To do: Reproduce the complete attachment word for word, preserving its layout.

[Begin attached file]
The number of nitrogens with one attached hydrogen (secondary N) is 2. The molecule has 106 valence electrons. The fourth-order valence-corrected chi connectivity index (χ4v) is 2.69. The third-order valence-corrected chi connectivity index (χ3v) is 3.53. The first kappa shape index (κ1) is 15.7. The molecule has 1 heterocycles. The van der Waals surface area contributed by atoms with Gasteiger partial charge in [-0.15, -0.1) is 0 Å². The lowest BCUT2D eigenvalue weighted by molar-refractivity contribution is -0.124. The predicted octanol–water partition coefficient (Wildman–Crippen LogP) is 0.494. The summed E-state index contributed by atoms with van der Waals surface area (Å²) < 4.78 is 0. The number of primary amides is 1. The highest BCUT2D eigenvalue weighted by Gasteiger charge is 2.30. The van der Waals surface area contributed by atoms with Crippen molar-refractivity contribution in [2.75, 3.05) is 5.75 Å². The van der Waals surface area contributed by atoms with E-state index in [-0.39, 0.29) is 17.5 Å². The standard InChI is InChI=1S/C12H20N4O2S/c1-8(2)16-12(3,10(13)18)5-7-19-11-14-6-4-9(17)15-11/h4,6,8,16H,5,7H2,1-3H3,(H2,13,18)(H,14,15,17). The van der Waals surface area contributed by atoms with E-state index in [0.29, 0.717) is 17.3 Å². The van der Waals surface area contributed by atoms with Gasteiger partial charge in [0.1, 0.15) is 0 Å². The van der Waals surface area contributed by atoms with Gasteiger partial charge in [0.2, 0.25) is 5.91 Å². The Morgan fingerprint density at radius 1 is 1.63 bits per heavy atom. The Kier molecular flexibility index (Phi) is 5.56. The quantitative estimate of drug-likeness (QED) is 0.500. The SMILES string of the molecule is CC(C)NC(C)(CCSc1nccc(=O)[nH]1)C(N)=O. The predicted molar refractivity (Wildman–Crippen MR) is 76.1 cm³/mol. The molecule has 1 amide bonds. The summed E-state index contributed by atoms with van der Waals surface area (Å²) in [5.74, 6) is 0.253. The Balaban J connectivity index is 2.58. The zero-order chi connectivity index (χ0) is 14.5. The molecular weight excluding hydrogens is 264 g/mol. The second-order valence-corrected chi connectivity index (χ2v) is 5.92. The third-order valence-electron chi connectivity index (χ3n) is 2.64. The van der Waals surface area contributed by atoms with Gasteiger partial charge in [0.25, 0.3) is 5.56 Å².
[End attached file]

The number of nitrogens with one attached hydrogen (secondary N) is 2. The molecule has 106 valence electrons. The fourth-order valence-corrected chi connectivity index (χ4v) is 2.69. The third-order valence-corrected chi connectivity index (χ3v) is 3.53. The first kappa shape index (κ1) is 15.7. The molecule has 1 heterocycles. The van der Waals surface area contributed by atoms with Gasteiger partial charge in [-0.15, -0.1) is 0 Å². The lowest BCUT2D eigenvalue weighted by molar-refractivity contribution is -0.124. The predicted octanol–water partition coefficient (Wildman–Crippen LogP) is 0.494. The summed E-state index contributed by atoms with van der Waals surface area (Å²) < 4.78 is 0. The number of primary amides is 1. The highest BCUT2D eigenvalue weighted by Gasteiger charge is 2.30. The van der Waals surface area contributed by atoms with Crippen molar-refractivity contribution in [2.75, 3.05) is 5.75 Å². The van der Waals surface area contributed by atoms with E-state index in [-0.39, 0.29) is 17.5 Å². The standard InChI is InChI=1S/C12H20N4O2S/c1-8(2)16-12(3,10(13)18)5-7-19-11-14-6-4-9(17)15-11/h4,6,8,16H,5,7H2,1-3H3,(H2,13,18)(H,14,15,17). The van der Waals surface area contributed by atoms with E-state index in [0.29, 0.717) is 17.3 Å². The van der Waals surface area contributed by atoms with Gasteiger partial charge in [0.1, 0.15) is 0 Å². The van der Waals surface area contributed by atoms with Gasteiger partial charge in [0.2, 0.25) is 5.91 Å². The Morgan fingerprint density at radius 1 is 1.63 bits per heavy atom. The Kier molecular flexibility index (Phi) is 5.56. The quantitative estimate of drug-likeness (QED) is 0.500. The SMILES string of the molecule is CC(C)NC(C)(CCSc1nccc(=O)[nH]1)C(N)=O. The predicted molar refractivity (Wildman–Crippen MR) is 76.1 cm³/mol. The molecule has 1 amide bonds. The summed E-state index contributed by atoms with van der Waals surface area (Å²) in [5.74, 6) is 0.253. The Balaban J connectivity index is 2.58. The zero-order chi connectivity index (χ0) is 14.5. The molecular weight excluding hydrogens is 264 g/mol. The second-order valence-corrected chi connectivity index (χ2v) is 5.92. The third-order valence-electron chi connectivity index (χ3n) is 2.64. The van der Waals surface area contributed by atoms with Gasteiger partial charge in [0.25, 0.3) is 5.56 Å².